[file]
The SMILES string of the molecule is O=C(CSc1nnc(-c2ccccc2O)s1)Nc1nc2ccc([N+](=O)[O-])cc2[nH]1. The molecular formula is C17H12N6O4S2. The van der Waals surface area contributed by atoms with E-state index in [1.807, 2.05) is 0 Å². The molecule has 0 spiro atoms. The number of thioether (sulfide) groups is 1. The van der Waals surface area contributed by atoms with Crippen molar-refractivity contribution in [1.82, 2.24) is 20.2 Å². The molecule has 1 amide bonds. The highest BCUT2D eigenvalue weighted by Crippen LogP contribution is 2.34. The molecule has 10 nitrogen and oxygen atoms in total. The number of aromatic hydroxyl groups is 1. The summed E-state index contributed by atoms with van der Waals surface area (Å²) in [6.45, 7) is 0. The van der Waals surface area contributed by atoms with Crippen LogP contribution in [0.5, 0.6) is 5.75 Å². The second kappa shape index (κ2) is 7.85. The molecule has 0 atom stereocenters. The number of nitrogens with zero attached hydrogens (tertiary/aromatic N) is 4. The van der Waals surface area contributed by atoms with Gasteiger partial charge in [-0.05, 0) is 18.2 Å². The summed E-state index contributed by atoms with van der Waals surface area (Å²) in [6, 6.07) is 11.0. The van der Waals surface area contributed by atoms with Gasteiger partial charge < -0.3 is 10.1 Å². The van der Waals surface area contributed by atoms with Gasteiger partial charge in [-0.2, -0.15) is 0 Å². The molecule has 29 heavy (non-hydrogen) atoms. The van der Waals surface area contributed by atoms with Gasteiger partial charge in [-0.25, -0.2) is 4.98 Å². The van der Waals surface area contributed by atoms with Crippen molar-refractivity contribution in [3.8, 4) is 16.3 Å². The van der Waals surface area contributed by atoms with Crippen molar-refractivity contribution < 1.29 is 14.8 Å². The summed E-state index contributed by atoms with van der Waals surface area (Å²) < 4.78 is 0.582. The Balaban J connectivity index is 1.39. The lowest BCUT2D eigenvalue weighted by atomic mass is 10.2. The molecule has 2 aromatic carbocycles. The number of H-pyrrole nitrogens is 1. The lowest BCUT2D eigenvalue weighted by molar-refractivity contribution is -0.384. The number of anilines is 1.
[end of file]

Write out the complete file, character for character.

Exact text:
The SMILES string of the molecule is O=C(CSc1nnc(-c2ccccc2O)s1)Nc1nc2ccc([N+](=O)[O-])cc2[nH]1. The molecular formula is C17H12N6O4S2. The van der Waals surface area contributed by atoms with E-state index in [1.807, 2.05) is 0 Å². The molecule has 0 spiro atoms. The number of thioether (sulfide) groups is 1. The van der Waals surface area contributed by atoms with Crippen molar-refractivity contribution in [1.82, 2.24) is 20.2 Å². The molecule has 1 amide bonds. The highest BCUT2D eigenvalue weighted by Crippen LogP contribution is 2.34. The molecule has 10 nitrogen and oxygen atoms in total. The number of aromatic hydroxyl groups is 1. The summed E-state index contributed by atoms with van der Waals surface area (Å²) in [6.45, 7) is 0. The van der Waals surface area contributed by atoms with Crippen LogP contribution in [0.5, 0.6) is 5.75 Å². The second kappa shape index (κ2) is 7.85. The molecule has 0 atom stereocenters. The number of nitrogens with zero attached hydrogens (tertiary/aromatic N) is 4. The van der Waals surface area contributed by atoms with Gasteiger partial charge in [-0.05, 0) is 18.2 Å². The summed E-state index contributed by atoms with van der Waals surface area (Å²) in [6, 6.07) is 11.0. The van der Waals surface area contributed by atoms with Gasteiger partial charge < -0.3 is 10.1 Å². The van der Waals surface area contributed by atoms with Gasteiger partial charge in [-0.2, -0.15) is 0 Å². The molecule has 29 heavy (non-hydrogen) atoms. The van der Waals surface area contributed by atoms with Gasteiger partial charge in [-0.25, -0.2) is 4.98 Å². The van der Waals surface area contributed by atoms with Crippen molar-refractivity contribution in [3.8, 4) is 16.3 Å². The van der Waals surface area contributed by atoms with Crippen molar-refractivity contribution < 1.29 is 14.8 Å². The summed E-state index contributed by atoms with van der Waals surface area (Å²) < 4.78 is 0.582. The Balaban J connectivity index is 1.39. The lowest BCUT2D eigenvalue weighted by atomic mass is 10.2. The molecule has 2 aromatic carbocycles. The number of H-pyrrole nitrogens is 1. The lowest BCUT2D eigenvalue weighted by molar-refractivity contribution is -0.384. The number of anilines is 1.